Body Image HERO: Stella Boonshoft | Bikini Picture |Social Media Phenomenon | Inner Beauty Coaching Tips Orlando Lake Mary Clermont Florida
Eighteen-year-old Stella Boonshoft stood in her dorm-room and did the unthinkable…or at least that what our American culture would perceive to be the ‘unthinkable’. Full-figured Boonshoft posed in her bra and panties, beaming with a big, beautiful smile. This college student began a full-figured revolution for the many young women that struggle with their weight.
The the semi-nude picture went viral. Boonshoft, the author of The Body Love Blog and says, “My body must be a revolution.” She adds a caption under the picture that says, “Picture might be considered obscene because subject is not thin. And we all know that only skinny people can show their stomachs and celebrate themselves. I am not going to stand for that. This is my body, not yours. MINE.”
Boonshoft continued to herald her message on the Today Show, “I think people are cruel because they are uncomfortable seeing an image of people who are not thin. I found that after years of struggling with my body image that really there was no way to justify the bullying as a child and as a teen.”
While Boonshoft should be commended for her courageous stand for self-love, it could be argued that the vehicle (posting semi-naked picture) used sends a double message. The American culture is saturated with bare skinned women gracing the covers of magazines, billboards, CD covers and more. The oversexualization of the female body in America continues to create the need for young women to feel acceptance based on their physical appearance. Unfortunately, to be young, thin and gorgeous has become the cultural template set for every American woman.
Had Boonshoft posted a fully clothed picture of her sized 12 body and declared that she loved herself just the way she is…would anyone think she was a hero? Truthfully, no one would care. The fact that Boonshoft revealed her cleavage, stomach and thighs…created a social media frenzy that gained more that 2.4 million hits. So, the question is, “Has Boonshoft encouraged teen girls worldwide to begin revealing their semi-nude bodies to declare or prove self-love and worth?” Some may view this act as a form of acceptable Sexting. Young women should not feel compelled to declare their worth by revealing their bare, naked bodies.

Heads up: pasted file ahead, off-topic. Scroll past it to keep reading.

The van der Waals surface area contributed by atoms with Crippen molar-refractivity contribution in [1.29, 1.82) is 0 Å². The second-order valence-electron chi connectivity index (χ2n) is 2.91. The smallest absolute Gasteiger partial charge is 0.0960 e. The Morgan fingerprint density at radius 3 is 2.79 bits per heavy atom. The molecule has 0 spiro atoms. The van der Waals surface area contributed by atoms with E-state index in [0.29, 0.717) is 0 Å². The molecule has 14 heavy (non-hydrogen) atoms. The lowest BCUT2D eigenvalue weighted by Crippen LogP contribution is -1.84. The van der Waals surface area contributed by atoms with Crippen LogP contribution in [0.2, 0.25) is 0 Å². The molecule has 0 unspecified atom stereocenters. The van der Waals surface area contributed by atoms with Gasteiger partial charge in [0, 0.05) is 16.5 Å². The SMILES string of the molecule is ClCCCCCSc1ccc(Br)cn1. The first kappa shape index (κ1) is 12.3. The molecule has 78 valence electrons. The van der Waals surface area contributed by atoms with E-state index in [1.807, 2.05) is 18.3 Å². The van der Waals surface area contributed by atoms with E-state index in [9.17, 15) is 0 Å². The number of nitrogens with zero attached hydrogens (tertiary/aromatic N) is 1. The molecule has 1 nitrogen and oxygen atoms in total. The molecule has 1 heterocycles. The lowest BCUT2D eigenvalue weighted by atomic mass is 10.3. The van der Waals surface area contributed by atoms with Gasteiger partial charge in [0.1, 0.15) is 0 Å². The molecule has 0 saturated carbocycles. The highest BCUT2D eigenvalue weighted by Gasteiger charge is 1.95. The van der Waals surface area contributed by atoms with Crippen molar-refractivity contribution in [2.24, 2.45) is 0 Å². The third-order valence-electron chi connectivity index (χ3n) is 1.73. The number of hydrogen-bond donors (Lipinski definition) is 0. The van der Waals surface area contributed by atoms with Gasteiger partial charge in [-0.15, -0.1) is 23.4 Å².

1) Awareness—Begin your journey of self-acceptance by developing self-awareness. Understand your strengths and how you can maximize these areas. For those of you that are not sure of your strengths…Strenth Finder 2.0 may be purchased at any bookstore. This book is a perfect way to understand and employ your strengths. Additionally, it is just as important to evaluate and understand your areas of growth. Once you have identified your areas for growth…move to the second tip of education.
2) Knowledge—Education is the perfect way to gather knowledge to apply to developing strong self-concept. Gain knowledge of your strengths and areas of growth. Remember we all have “blind” spots and “you don’t know what you don’t know!” Take time to be honest with yourself and learn how to improve you.
Remember, physical attractiveness is great…but it will not last forever. This is not an article to encourage you ignore the importance of physical beauty, but it is to promote the possibility of a shift in individual perception. As you focus on the development of inner qualities and characteristics, you increase your outer beauty and attractiveness.
If you or someone you know struggle with poor self-concept, please contact a counselor for additional assistance.
NOTE: you can freely redistribute this resource, electronically or in print, provided you leave the authors contact information below intact. Author: Jada Collins, MA, MS. Host of the Jada Show – Registered Mental Health Counselor Intern Orlando Lake Mary Clermont Florida